Traces over three generations an immigrant family's trials, tribulations, tragedies, and triumphs. Maria and Jose, the first generation, come to Los Angeles, meet, marry, face deportation ... See full summary »
Edward James Olmos
A young girl agrees to work in a center for girls who can't stay with their parents. She gets wrapped up in the plights of several of the girls, and tries to help them, but only gets herself into trouble with her parents and supervisor.
James Earl Jones,
Mary Stuart Masterson
The love life of Charlotte is reduced to an endless string of disastrous blind dates, until she meets the perfect man, Kevin. Unfortunately, his merciless mother will do anything to destroy their relationship.
Mary Fiore is San Francisco's most successful supplier of romance and glamor. She knows all the tricks. She knows all the rules. But then she breaks the most important rule of all: she falls in love with the groom.
The Mexico scene was filmed at the main branch of the San Antonio Library downtown. See more »
During the beauty saloon scene Selena states that they were flying out to Los Angeles for the Grammys. However the Grammys that were depicted in the film did not take place in Los Angeles. Selena won her Grammy at the 36th Annual Grammy Awards which was held in New York City. See more »
I Will Survive
Written by Dino Fekaris and Freddie Perren (as Frederick J. Perren)
Produced by A.B. Quintanilla (as A.B. Quintanilla III)
Published by PolyGram International Publishing, Inc. and Perren-Vibes Music, Inc.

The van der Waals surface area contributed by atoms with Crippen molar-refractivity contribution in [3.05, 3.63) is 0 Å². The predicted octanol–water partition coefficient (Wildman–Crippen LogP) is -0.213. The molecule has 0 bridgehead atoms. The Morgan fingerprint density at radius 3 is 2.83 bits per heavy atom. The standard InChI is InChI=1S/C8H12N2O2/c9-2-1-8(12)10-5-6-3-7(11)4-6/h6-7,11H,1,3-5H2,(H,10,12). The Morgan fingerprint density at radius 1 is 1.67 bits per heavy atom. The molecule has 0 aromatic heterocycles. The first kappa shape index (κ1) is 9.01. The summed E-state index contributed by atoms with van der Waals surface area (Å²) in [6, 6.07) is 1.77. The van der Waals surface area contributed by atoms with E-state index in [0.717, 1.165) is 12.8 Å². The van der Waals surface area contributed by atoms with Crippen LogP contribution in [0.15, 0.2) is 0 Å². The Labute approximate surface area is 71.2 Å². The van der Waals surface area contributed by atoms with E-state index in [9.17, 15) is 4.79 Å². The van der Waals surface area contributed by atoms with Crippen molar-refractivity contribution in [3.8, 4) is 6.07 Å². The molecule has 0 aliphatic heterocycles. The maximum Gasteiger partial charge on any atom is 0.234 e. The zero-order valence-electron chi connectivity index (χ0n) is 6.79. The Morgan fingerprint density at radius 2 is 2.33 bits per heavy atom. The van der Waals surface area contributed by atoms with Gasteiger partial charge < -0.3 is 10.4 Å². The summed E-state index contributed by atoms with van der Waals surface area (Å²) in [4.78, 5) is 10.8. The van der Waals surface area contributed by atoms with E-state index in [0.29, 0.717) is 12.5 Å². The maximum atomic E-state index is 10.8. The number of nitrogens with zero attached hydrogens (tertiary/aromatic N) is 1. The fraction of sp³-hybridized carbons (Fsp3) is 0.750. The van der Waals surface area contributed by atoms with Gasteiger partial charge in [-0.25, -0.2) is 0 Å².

Courtesy of Q Productions, Inc.
Performed by Selena See more »
What a lovely biopic. I had barely heard of Selena when she was killed, and I'm no fan of Tejano music. But this picture was a wonderful tribute to the young talent. The movie is a celebration of her life, rather than fixating on her death, as one would expect with her family so involved (controlling) with the film. This approach also just felt right. I'm sure that Hollywood, if it had had its way, would have sensationalized this aspect to the max. I don't know how much of the film is factual, and how much is apocryphal. A local reviewer wrote that a true biography of Selena would have to wait a few years, and be done without a Quintanilla looking over both shoulders.
All I can do is rave about Jennifer Lopez. Her beauty, her talent, her sheer magnetism flows right out of the screen. She was amazing. Since her biography subject died so young, she was able to avoid the problems, inherent in the genre, of trying to age the actress to match the aging of the subject. Constance Marie, who I'm not familiar with, was quite good as Selena's mother, although she did have to deal with the question of appearing to age 15 years. Every cast member seemed right for their part, and everyone did very well. The film seemed well-directed, in that I never thought about the director at any time during the film.
Overall, the movie was very sweet, with obvious tragic overtones. Highly recommended.
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